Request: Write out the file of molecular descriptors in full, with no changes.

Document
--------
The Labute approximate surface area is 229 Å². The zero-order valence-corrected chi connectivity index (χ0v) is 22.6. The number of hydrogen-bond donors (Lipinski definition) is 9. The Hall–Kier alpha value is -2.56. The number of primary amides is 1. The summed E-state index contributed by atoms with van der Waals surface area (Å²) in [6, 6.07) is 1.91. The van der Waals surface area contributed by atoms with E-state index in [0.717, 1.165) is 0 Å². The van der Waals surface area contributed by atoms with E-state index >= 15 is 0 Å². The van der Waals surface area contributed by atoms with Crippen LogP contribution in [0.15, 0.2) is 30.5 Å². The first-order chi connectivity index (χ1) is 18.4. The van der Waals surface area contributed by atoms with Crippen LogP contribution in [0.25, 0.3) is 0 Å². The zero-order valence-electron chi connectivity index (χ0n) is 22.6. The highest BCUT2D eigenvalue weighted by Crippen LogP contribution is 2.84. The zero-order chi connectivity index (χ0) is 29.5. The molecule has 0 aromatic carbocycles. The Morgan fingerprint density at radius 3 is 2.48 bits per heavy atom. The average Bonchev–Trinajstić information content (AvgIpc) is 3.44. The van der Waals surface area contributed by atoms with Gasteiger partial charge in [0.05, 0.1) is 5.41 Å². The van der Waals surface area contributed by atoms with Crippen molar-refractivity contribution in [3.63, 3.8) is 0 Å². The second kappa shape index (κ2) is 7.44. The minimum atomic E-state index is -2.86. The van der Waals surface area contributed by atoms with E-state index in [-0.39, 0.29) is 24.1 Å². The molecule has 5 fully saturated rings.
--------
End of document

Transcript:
The Labute approximate surface area is 229 Å². The zero-order valence-corrected chi connectivity index (χ0v) is 22.6. The number of hydrogen-bond donors (Lipinski definition) is 9. The Hall–Kier alpha value is -2.56. The number of primary amides is 1. The summed E-state index contributed by atoms with van der Waals surface area (Å²) in [6, 6.07) is 1.91. The van der Waals surface area contributed by atoms with E-state index in [0.717, 1.165) is 0 Å². The van der Waals surface area contributed by atoms with E-state index >= 15 is 0 Å². The van der Waals surface area contributed by atoms with Crippen LogP contribution in [0.15, 0.2) is 30.5 Å². The first-order chi connectivity index (χ1) is 18.4. The van der Waals surface area contributed by atoms with Crippen LogP contribution in [0.25, 0.3) is 0 Å². The zero-order valence-electron chi connectivity index (χ0n) is 22.6. The highest BCUT2D eigenvalue weighted by Crippen LogP contribution is 2.84. The zero-order chi connectivity index (χ0) is 29.5. The molecule has 0 aromatic carbocycles. The Morgan fingerprint density at radius 3 is 2.48 bits per heavy atom. The average Bonchev–Trinajstić information content (AvgIpc) is 3.44. The van der Waals surface area contributed by atoms with Gasteiger partial charge in [0.05, 0.1) is 5.41 Å². The van der Waals surface area contributed by atoms with Crippen molar-refractivity contribution in [3.63, 3.8) is 0 Å². The second kappa shape index (κ2) is 7.44. The minimum atomic E-state index is -2.86. The van der Waals surface area contributed by atoms with E-state index in [-0.39, 0.29) is 24.1 Å². The molecule has 5 fully saturated rings.